Hepatitis D Virus and HBsAg Dynamics in the era of new Antiviral Treatments
Purpose of review: Hepatitis D virus (HDV) infection is the most severe form of chronic viral hepatitis, with no FDA-approved therapy. Progress in the development of effective HDV treatments is accelerating. This review highlights how mathematical modeling is improving understanding of HDV-HBsAg-host dynamics during antiviral therapy and generating insights into the efficacy and modes of action (MOA) of new antiviral agents.
Recent findings: Clinical trials with pegylated-interferon-λ, bulevertide, nucleic acid polymers, and/or lonafarnib against various steps of the HDV-life cycle have revealed new viral-kinetic patterns that were not observed under standard treatment with pegylated-interferon-α. Modeling indicated that the half-lives of circulating HDV and HBsAg are ~ 1.7 d and ~ 1.3 d, respectively, estimated the relative response of HDV and HBsAg during different antiviral therapies, and provided insights into the efficacy and MOA of drugs in development for treating HDV, which can inform response-guided therapy to individualize treatment duration. Mathematical modeling of HDV and HBsAg kinetics provides a window into the HDV virus lifecycle, HDV-HBsAg-host dynamics during antiviral therapy, and the MOA of new drugs for HDV.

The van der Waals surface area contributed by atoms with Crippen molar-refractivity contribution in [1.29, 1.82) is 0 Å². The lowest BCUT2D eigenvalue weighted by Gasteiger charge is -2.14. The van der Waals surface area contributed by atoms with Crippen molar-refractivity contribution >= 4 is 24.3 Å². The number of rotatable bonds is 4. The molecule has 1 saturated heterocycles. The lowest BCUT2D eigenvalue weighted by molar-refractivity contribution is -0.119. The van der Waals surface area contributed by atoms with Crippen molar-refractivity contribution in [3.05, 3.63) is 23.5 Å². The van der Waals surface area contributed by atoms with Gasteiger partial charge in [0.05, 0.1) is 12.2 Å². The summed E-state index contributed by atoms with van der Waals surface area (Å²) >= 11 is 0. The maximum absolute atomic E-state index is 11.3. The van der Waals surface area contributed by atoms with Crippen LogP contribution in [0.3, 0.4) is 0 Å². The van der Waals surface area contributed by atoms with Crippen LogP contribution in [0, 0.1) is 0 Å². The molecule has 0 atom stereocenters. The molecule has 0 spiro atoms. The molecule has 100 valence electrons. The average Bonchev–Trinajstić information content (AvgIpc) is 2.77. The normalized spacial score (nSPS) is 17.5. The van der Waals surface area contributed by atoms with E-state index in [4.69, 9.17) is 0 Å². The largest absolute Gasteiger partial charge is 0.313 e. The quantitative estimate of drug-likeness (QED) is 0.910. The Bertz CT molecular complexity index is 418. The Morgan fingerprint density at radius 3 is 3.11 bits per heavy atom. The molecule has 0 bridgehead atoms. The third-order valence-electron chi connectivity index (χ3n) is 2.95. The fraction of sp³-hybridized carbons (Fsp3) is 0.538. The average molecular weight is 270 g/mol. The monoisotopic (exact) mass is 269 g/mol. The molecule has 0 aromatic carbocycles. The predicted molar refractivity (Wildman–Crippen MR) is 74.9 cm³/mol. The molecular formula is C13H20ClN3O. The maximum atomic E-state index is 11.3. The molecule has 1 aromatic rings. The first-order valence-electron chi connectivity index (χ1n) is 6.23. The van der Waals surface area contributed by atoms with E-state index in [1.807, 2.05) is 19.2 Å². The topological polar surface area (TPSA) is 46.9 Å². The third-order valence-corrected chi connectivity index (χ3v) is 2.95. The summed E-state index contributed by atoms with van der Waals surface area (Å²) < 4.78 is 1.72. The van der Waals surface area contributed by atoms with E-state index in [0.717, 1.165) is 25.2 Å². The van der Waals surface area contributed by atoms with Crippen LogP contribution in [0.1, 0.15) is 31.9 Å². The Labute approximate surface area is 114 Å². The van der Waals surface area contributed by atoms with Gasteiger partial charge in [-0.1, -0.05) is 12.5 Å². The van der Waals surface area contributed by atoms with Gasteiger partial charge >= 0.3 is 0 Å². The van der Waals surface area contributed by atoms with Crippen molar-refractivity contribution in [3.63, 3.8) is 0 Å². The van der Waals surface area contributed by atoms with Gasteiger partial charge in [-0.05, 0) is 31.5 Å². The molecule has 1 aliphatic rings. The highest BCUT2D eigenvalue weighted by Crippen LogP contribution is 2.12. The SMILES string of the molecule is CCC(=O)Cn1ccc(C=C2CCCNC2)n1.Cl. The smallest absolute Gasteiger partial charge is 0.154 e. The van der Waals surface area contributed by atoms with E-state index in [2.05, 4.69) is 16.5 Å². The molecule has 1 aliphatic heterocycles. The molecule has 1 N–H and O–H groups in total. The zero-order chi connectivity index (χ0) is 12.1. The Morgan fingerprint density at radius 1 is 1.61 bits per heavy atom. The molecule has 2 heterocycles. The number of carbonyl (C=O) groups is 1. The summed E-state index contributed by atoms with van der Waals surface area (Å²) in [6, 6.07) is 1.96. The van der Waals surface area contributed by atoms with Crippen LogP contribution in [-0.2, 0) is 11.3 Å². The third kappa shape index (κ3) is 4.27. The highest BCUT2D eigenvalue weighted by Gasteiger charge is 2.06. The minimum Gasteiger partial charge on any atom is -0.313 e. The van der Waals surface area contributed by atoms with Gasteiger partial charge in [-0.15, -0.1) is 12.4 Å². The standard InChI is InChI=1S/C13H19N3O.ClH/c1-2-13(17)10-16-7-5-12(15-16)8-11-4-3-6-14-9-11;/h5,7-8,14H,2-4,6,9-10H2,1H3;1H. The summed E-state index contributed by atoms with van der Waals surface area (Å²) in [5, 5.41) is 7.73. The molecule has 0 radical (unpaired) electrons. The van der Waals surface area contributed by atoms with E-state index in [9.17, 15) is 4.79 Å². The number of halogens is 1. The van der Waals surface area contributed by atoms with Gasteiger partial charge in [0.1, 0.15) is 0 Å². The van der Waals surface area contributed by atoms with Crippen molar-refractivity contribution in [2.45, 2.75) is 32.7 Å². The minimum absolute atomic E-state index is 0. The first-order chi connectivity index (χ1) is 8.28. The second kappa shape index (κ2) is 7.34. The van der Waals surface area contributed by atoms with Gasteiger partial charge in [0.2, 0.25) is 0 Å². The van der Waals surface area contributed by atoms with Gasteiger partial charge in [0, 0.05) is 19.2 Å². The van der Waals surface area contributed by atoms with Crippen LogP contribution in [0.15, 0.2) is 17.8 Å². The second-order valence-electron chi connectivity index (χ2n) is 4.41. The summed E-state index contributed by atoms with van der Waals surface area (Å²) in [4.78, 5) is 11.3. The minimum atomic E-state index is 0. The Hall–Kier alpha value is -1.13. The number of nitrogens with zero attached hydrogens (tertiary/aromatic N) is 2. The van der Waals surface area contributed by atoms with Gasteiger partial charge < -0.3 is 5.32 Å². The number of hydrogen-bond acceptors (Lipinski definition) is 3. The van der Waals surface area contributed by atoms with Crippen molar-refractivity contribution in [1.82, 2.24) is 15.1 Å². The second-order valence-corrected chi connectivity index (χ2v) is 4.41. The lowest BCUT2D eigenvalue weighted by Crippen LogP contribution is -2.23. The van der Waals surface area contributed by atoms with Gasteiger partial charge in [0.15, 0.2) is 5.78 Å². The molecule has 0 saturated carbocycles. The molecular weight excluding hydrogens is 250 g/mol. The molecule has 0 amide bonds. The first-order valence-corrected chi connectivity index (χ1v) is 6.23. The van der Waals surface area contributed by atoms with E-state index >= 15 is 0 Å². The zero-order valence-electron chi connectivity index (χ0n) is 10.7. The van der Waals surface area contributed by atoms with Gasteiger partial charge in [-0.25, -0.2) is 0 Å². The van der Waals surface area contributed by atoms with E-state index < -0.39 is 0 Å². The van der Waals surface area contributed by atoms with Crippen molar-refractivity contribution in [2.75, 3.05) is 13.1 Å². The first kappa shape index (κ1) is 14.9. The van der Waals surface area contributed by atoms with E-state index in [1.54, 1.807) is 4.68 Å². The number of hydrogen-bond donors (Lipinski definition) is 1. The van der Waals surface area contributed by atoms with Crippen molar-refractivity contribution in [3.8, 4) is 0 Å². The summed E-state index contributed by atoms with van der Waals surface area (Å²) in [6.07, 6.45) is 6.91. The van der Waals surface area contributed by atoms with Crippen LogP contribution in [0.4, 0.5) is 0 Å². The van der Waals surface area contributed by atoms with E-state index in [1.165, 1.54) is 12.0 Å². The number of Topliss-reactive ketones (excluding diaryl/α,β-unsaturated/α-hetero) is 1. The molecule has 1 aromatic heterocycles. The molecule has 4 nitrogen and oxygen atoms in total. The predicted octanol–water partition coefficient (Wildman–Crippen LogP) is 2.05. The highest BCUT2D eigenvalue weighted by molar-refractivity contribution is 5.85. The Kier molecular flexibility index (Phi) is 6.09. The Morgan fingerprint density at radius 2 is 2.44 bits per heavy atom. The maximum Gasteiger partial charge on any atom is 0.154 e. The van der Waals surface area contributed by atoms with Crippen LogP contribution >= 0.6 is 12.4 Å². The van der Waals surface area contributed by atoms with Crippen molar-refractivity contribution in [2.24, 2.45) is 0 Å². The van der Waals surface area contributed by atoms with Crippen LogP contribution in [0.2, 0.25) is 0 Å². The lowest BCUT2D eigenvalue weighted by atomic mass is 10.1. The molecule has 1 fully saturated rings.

Keywords: Bulevertide; Hepatitis D virus; Lonafarnib; Mathematical modeling; Nucleic acid polymers; Pegylated-interferon-α; Pegylated-interferon-λ; Response-guided therapy.